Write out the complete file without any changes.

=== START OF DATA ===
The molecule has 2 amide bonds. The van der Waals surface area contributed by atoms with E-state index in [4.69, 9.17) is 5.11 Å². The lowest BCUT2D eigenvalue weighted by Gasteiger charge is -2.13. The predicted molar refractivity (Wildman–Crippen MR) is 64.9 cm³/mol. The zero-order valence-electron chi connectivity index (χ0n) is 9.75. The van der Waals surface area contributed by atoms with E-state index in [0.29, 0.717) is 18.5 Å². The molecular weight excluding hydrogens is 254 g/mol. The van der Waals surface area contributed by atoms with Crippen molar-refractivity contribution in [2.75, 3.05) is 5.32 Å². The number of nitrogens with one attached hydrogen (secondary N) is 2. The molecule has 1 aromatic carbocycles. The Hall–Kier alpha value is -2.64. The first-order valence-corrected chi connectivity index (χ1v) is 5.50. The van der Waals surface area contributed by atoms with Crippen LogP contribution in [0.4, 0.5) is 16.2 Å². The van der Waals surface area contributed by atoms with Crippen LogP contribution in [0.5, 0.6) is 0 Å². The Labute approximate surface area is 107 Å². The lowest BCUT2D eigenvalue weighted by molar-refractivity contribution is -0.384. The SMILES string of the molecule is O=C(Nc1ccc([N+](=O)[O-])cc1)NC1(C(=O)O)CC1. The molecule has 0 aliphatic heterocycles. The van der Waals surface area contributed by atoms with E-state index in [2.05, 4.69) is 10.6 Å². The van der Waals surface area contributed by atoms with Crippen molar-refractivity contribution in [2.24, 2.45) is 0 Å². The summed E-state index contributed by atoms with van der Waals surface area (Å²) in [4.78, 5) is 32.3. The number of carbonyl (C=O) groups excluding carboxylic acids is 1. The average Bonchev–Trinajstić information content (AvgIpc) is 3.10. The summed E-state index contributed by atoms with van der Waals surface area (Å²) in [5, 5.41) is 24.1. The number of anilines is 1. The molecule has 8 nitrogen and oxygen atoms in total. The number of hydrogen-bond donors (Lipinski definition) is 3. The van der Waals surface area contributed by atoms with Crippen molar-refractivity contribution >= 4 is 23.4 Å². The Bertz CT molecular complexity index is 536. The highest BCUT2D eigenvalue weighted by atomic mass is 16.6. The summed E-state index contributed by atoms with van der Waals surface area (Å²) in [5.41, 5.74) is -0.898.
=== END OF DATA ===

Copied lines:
The molecule has 2 amide bonds. The van der Waals surface area contributed by atoms with E-state index in [4.69, 9.17) is 5.11 Å². The lowest BCUT2D eigenvalue weighted by Gasteiger charge is -2.13. The predicted molar refractivity (Wildman–Crippen MR) is 64.9 cm³/mol. The zero-order valence-electron chi connectivity index (χ0n) is 9.75. The van der Waals surface area contributed by atoms with E-state index in [0.29, 0.717) is 18.5 Å². The molecular weight excluding hydrogens is 254 g/mol. The van der Waals surface area contributed by atoms with Crippen molar-refractivity contribution in [2.75, 3.05) is 5.32 Å². The number of nitrogens with one attached hydrogen (secondary N) is 2. The molecule has 1 aromatic carbocycles. The Hall–Kier alpha value is -2.64. The first-order valence-corrected chi connectivity index (χ1v) is 5.50. The van der Waals surface area contributed by atoms with Crippen LogP contribution in [0.4, 0.5) is 16.2 Å². The van der Waals surface area contributed by atoms with Crippen LogP contribution in [0.5, 0.6) is 0 Å². The Labute approximate surface area is 107 Å². The lowest BCUT2D eigenvalue weighted by molar-refractivity contribution is -0.384. The SMILES string of the molecule is O=C(Nc1ccc([N+](=O)[O-])cc1)NC1(C(=O)O)CC1. The molecule has 0 aliphatic heterocycles. The van der Waals surface area contributed by atoms with E-state index in [2.05, 4.69) is 10.6 Å². The van der Waals surface area contributed by atoms with Crippen molar-refractivity contribution in [2.24, 2.45) is 0 Å². The summed E-state index contributed by atoms with van der Waals surface area (Å²) in [4.78, 5) is 32.3. The number of carbonyl (C=O) groups excluding carboxylic acids is 1. The average Bonchev–Trinajstić information content (AvgIpc) is 3.10. The summed E-state index contributed by atoms with van der Waals surface area (Å²) in [5, 5.41) is 24.1. The number of anilines is 1. The molecule has 8 nitrogen and oxygen atoms in total. The number of hydrogen-bond donors (Lipinski definition) is 3. The van der Waals surface area contributed by atoms with Crippen molar-refractivity contribution >= 4 is 23.4 Å². The Bertz CT molecular complexity index is 536. The highest BCUT2D eigenvalue weighted by atomic mass is 16.6. The summed E-state index contributed by atoms with van der Waals surface area (Å²) in [5.41, 5.74) is -0.898.